After the revolution, arts bloom in Tunisia
As Tunisia's 'Jasmine Revolution' turns one, musicians find new venues, funds, and teachers -- along with official support.
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Tunisia became independent in 1956, and since then each successive regime has favored a particular genre. Tunisia's first president, Habib Bourguiba, elevated the Andalusian and Turkish-inspired malouf to the status of "national" music. Ben Ali showcased the mezwed, a popular bagpipe-and-drum arrangement with working-class origins.Skip to next paragraph
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For Ayed, the theme of a Carthaginian hero who drove his troops over the Alps on elephants to a massive victory against Rome resonates deeply with today's events. "Hannibal left Tunisia at the age of 11 and had a tremendous impact on the history of humankind, and the Tunisian revolution has had a similar impact," he says.
Ayed wants to make sure that high-quality classical music in Tunisia will continue to find support. A former bank director, he's in a unique position to align his two vocations for his country's benefit. "Classical music is badly financed, and finance is badly inspired," he says. So Ayed is soliciting his colleagues in finance and government to sponsor performances and opportunities for musicians.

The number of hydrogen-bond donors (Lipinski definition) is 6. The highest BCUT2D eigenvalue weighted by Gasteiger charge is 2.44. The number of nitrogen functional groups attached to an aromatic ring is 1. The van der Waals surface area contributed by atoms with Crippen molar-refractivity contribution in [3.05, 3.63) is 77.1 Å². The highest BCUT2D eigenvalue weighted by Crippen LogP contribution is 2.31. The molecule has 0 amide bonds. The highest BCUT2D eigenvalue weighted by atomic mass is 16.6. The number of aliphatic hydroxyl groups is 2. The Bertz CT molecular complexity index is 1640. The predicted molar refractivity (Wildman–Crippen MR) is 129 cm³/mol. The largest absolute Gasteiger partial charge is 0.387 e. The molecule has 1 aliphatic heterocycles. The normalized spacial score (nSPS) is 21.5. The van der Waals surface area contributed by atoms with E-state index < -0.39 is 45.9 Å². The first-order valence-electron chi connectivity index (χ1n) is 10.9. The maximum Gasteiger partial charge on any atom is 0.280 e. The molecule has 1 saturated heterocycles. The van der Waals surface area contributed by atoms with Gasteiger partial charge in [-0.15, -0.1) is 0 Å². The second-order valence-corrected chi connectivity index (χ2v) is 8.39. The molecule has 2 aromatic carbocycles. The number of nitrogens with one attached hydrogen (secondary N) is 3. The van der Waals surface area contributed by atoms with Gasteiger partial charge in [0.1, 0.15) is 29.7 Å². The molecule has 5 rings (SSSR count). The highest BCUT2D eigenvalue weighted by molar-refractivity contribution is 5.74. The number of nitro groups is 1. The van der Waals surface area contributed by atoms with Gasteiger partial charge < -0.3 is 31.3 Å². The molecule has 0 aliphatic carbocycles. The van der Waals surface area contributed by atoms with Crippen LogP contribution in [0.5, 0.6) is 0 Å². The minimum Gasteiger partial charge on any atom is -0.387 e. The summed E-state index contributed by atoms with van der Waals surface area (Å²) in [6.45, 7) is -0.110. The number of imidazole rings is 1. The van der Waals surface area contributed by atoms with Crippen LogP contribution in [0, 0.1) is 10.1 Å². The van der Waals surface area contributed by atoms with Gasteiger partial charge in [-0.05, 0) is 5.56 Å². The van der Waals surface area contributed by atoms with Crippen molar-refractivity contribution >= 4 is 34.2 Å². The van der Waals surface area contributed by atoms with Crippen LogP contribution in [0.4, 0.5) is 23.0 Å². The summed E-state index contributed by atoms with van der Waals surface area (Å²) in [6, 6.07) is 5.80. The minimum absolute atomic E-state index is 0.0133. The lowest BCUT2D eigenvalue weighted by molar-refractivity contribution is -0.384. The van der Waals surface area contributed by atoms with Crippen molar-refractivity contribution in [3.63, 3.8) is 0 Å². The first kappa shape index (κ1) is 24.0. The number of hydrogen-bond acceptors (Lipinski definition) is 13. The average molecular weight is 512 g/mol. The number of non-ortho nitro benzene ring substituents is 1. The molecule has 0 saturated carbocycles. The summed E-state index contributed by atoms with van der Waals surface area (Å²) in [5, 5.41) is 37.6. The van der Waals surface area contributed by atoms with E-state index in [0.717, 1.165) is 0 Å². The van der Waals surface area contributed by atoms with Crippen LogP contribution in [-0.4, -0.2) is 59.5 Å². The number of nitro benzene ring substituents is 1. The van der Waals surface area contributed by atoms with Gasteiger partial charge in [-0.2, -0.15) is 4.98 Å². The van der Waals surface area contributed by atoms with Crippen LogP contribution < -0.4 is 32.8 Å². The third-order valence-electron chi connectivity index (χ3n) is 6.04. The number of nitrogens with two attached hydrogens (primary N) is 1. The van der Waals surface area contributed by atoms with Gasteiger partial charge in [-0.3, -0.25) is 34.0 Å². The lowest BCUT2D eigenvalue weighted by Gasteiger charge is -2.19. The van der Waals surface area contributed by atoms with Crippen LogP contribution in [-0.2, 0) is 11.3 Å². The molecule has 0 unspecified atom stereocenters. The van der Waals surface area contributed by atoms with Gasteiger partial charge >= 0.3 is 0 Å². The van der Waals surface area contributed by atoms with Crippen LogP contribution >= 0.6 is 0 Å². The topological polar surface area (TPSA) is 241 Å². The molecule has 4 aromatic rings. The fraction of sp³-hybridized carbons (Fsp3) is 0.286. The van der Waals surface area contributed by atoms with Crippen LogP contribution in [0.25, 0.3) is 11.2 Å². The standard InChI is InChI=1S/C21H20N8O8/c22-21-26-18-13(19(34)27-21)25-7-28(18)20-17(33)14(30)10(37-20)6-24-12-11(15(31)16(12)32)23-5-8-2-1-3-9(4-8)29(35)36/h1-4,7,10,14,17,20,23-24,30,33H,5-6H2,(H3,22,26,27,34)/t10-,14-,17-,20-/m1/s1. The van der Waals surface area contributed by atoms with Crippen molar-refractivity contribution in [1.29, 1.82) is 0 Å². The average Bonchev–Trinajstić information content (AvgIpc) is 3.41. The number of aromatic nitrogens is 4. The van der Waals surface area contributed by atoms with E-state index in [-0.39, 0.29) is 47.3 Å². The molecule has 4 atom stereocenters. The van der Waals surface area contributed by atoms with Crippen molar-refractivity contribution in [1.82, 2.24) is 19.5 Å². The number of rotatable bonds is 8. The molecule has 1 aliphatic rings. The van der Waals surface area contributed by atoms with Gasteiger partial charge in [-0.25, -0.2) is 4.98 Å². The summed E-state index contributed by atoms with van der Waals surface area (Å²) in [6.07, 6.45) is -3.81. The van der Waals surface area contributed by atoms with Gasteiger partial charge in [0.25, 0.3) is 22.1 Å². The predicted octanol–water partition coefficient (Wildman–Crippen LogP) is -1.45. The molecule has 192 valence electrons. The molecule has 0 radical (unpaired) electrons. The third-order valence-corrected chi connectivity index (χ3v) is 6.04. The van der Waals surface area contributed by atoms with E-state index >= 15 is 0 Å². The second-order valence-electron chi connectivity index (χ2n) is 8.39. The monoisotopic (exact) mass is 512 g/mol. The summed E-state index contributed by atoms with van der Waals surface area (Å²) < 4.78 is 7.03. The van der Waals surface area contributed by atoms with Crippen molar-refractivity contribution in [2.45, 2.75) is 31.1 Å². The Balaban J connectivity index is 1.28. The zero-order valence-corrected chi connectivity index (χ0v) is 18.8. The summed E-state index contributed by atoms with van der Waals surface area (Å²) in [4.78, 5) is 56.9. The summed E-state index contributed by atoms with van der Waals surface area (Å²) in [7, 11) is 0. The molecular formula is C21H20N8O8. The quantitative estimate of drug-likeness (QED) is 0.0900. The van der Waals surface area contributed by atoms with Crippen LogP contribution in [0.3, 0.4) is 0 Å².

The status of classical music in Tunisia "can only be improved by strong partnerships between government, the private sector, and international performers," adds Kamel Lazaar, a longtime friend of Ayed's who regularly invites musicians to play concerts in his home in Tunis.
American classical pianist Kimball Gallagher and Tunisian violinist Nidhal Jebali have already forged such a partnership. The night before the "Hannibal" performance, Mr. Gallagher and Mr. Jebali played a Kennedy Center concert featuring several of Ayed's compositions. They had previously played together at a concert funded and hosted by the American Embassy in Tunis.
The two met through Gallagher's work with Cultures in Harmony, an American nonprofit organization that works to connect young musical talent with world-class teachers. Director William Harvey said that while his organization is not political, he has sought out opportunities in the Middle East to "establish the person-to-person connections with the populations in Arab countries."
"What we as musicians can do is travel to Tunisia, perform with local musicians, perform local music, advise and assist where possible, and symbolize through our presence and our musicmaking an unwavering friendship with the people," Mr. Harvey says.
Harvey encouraged Jebali, the violinist, to apply for college music scholarships in the United States. Today Jebali is in his third year of study at Jacobs School of Music at the University of Indiana, Bloomington, and is recognized as one of the most promising young Tunisian musicians. He played two original compositions at his Kennedy Center debut, one inspired by a traditional Tunisian melody.
Speaking after the performance, Gallagher expressed optimism about the future of Tunisian classical music. "Good composition like this demonstrates an advanced level of musical understanding," he said. "And to have Tunisian com-posers on the international stage shows that their musical voice is getting louder, just as the country is now gaining its political voice."